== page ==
"I spent most of 1976 in the area near Babo. I was flying for an Indonesian company. We were contracted to Sun Oil Company to support their drilling rig and geophysical exploration in the area, and operated from the tiny island of Tugumawa in Arguni Bay. Sun Oil drilled three dry holes there and abandoned their lease. I would like to visit the area again. We had a base camp at the Kaimana Airstrip. I was able to spend a half day visiting Babo Airfield. I still have 32 color prints and negatives that I took during my visit to Babo late in 1976. Some of the aircraft were still sitting up on their wheels. Those are probably the ones that have been removed by collectors. I can remember that there was an extensive grassy area to the west of Babo that was not rain forest. From the air we could distinctly see the outlines of 2 or 3 other airfields out there. I don't remember seeing any aircraft or other equipment on those airfields. The area was a fascinating place to work, but was infamous for its virulent malaria. The airstrip had recently been repaved. The only WWII junk we found around there was an artillery piece on the shoreline. I examined it and saw that it was of American manufacture, so the airfield probably changed hands later in the war."

Word quickly circulated about the aircraft wrecks including a series of photos by Roy Worcester taken circa 1972 that were included Charles Darby's famous book Pacific Aircraft Wrecks.

During the 1980s, the Indonesian Air Force Museum recovered the most intact Ki-48 Lilly, A6M5 Zero, Ki-51 Sonia and Ki-43 Oscar for their museum.

In 1991 Bruce Fenstermaker salvaged the following aircraft: G4M1 Betty 1208 and A6M3 Zero 3869, A6M2 Zero Tail 33, D4Y1 Judy and Ki-61 Tony plus pieces of other aircraft. These were containered and exported to California.

Bas Kereger reports:
"Max Ammer was very sad [after visiting], as what he had seen in 1995 was completely demolished in the enlargement of the airfield for BP. What is left is just a junk yard. There are several interesting pieces in that junk yard."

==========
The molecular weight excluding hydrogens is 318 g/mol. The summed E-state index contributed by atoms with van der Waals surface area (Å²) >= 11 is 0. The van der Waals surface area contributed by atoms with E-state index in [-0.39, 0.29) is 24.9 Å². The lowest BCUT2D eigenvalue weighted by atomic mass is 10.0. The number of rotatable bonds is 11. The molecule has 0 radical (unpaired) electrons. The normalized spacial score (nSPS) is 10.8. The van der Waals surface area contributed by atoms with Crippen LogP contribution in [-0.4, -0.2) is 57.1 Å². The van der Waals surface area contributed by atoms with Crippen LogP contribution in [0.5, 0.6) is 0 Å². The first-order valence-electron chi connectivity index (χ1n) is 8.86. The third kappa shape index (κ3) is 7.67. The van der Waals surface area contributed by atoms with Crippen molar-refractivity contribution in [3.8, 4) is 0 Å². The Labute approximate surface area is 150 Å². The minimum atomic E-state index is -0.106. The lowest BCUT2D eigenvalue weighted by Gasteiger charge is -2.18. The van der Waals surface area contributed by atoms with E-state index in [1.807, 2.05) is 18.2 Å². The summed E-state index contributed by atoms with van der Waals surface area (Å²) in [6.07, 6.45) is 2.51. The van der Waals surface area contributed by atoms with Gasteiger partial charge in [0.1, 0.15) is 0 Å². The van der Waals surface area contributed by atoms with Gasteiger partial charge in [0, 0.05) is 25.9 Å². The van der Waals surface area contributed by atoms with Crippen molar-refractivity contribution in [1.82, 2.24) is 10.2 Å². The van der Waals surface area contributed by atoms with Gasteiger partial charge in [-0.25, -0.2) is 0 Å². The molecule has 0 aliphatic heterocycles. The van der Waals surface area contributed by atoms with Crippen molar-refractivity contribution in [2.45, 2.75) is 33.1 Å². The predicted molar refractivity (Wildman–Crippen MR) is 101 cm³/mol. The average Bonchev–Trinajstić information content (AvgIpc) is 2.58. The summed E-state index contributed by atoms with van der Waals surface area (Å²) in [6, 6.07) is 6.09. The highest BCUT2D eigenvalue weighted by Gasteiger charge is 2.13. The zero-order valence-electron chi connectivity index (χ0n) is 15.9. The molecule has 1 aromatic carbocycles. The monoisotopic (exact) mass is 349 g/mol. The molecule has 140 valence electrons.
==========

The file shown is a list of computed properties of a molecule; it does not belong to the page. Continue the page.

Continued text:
The airstrip is still in use by Mapita Airlines.

During late 2002 British Petroleum (BP) began upgrading the airfield and clearing WWII ordinance to build a gas drill rig just off the airstrip. This resulted in the discovery of a mixture of 1000, 500, 250 and 100 pound bombs. This new development and increased development in the Babo area will undoubtedly lead to more discoveries in the area.

John Friar participated in the bomb cleanup:
"[The bombs we discovered were fitted with a] British lifting lug, they were also fitted with two lifting lugs at 180 degrees to the British one. This indicates that they were modified to be dropped by American aircraft that all use the two lifting lug system. This is confirmed by the fact that most of the fuses fitted were American. Two of the 250 pound bombs were fitted with a very early design British fuse, dating to very early 30s."

Aeroplane Monthly "A Shadow of the Rising Sun" by John Hooper January 1974
Pacific Aircraft Wrecks pages 14-15, 65-67, 80
Thanks to Bruce Fenstermaker and Richard Dunn for additional information

Aircraft at Babo, Status Unknown

A6M3 Zero (Twisted Tail)
Remained at the airfield until at least 1991

A6M5 Zero (Cowl Removed)
Remained at the airfield until at least 1991

Ki-48 Lily
Remained at the airfield until at least 1976

A-20G Havoc 43-21430
Pilot Van crashed July 9, 1944 into taxiway after being hit by anti-aircraft fire

Aircraft Salvaged from Babo

Kawasaki Ki-48-II Lily
Recovered to Biak by Indonesian military, then to Indonesian Air Force Museum

A6M5 Model 52 Zero
Recovered in the 1980s, static restored in Indonesian Markings

Ki-43-II Oscar
Recovered, static restoration in Indonesian Markings at Indonesian Air Force Museum

Ki-51 Sonia
Recovered from Babo Airfield, static restored in Indonesian Markings

A6M2 Model 21 Zero Tail '33'
Recovered in 1990, used in restoration in Russia

A6M3 Model 22 Zero Manufacture Number 3869
Wreckage at Babo, salvaged in 1991

Ki-61 Tony Manufacture Number 7??
Front half in dump. Recovered in 1991 to California then to Russia

G4M1 Betty Manufacture Number 1280
Recovered in 1991 displayed at Planes of Fame Museum

D4Y1 Judy Manufacture Number ??83
Recovered from Babo, displayed at Planes of Fame, Arizona

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Last Updated
December 30, 2013